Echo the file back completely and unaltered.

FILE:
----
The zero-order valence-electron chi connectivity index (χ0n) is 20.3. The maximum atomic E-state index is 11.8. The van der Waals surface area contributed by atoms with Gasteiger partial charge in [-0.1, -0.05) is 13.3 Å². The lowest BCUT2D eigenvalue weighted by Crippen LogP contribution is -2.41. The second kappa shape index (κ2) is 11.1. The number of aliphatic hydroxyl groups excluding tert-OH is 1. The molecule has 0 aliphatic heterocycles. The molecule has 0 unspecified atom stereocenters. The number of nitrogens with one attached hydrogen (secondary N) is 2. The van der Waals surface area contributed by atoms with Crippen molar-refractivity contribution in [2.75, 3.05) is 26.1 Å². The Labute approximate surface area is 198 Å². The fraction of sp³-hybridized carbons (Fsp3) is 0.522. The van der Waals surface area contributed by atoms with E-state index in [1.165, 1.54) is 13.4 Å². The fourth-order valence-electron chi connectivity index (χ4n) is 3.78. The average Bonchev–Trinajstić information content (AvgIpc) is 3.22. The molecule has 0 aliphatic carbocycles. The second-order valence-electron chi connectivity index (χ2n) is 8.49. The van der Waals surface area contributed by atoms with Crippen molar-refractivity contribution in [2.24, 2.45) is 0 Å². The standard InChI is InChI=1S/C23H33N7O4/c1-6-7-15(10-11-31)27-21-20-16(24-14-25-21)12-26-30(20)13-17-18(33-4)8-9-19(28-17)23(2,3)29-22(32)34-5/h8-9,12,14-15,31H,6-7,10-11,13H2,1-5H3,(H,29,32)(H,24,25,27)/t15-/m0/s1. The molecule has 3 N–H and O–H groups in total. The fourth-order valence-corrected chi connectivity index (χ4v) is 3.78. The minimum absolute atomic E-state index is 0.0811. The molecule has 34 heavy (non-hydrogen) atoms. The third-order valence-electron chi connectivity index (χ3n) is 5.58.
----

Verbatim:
The zero-order valence-electron chi connectivity index (χ0n) is 20.3. The maximum atomic E-state index is 11.8. The van der Waals surface area contributed by atoms with Gasteiger partial charge in [-0.1, -0.05) is 13.3 Å². The lowest BCUT2D eigenvalue weighted by Crippen LogP contribution is -2.41. The second kappa shape index (κ2) is 11.1. The number of aliphatic hydroxyl groups excluding tert-OH is 1. The molecule has 0 aliphatic heterocycles. The molecule has 0 unspecified atom stereocenters. The number of nitrogens with one attached hydrogen (secondary N) is 2. The van der Waals surface area contributed by atoms with Crippen molar-refractivity contribution in [2.75, 3.05) is 26.1 Å². The Labute approximate surface area is 198 Å². The fraction of sp³-hybridized carbons (Fsp3) is 0.522. The van der Waals surface area contributed by atoms with E-state index in [1.165, 1.54) is 13.4 Å². The fourth-order valence-electron chi connectivity index (χ4n) is 3.78. The average Bonchev–Trinajstić information content (AvgIpc) is 3.22. The molecule has 0 aliphatic carbocycles. The second-order valence-electron chi connectivity index (χ2n) is 8.49. The van der Waals surface area contributed by atoms with Crippen molar-refractivity contribution in [2.24, 2.45) is 0 Å². The standard InChI is InChI=1S/C23H33N7O4/c1-6-7-15(10-11-31)27-21-20-16(24-14-25-21)12-26-30(20)13-17-18(33-4)8-9-19(28-17)23(2,3)29-22(32)34-5/h8-9,12,14-15,31H,6-7,10-11,13H2,1-5H3,(H,29,32)(H,24,25,27)/t15-/m0/s1. The molecule has 3 N–H and O–H groups in total. The fourth-order valence-corrected chi connectivity index (χ4v) is 3.78. The minimum absolute atomic E-state index is 0.0811. The molecule has 34 heavy (non-hydrogen) atoms. The third-order valence-electron chi connectivity index (χ3n) is 5.58.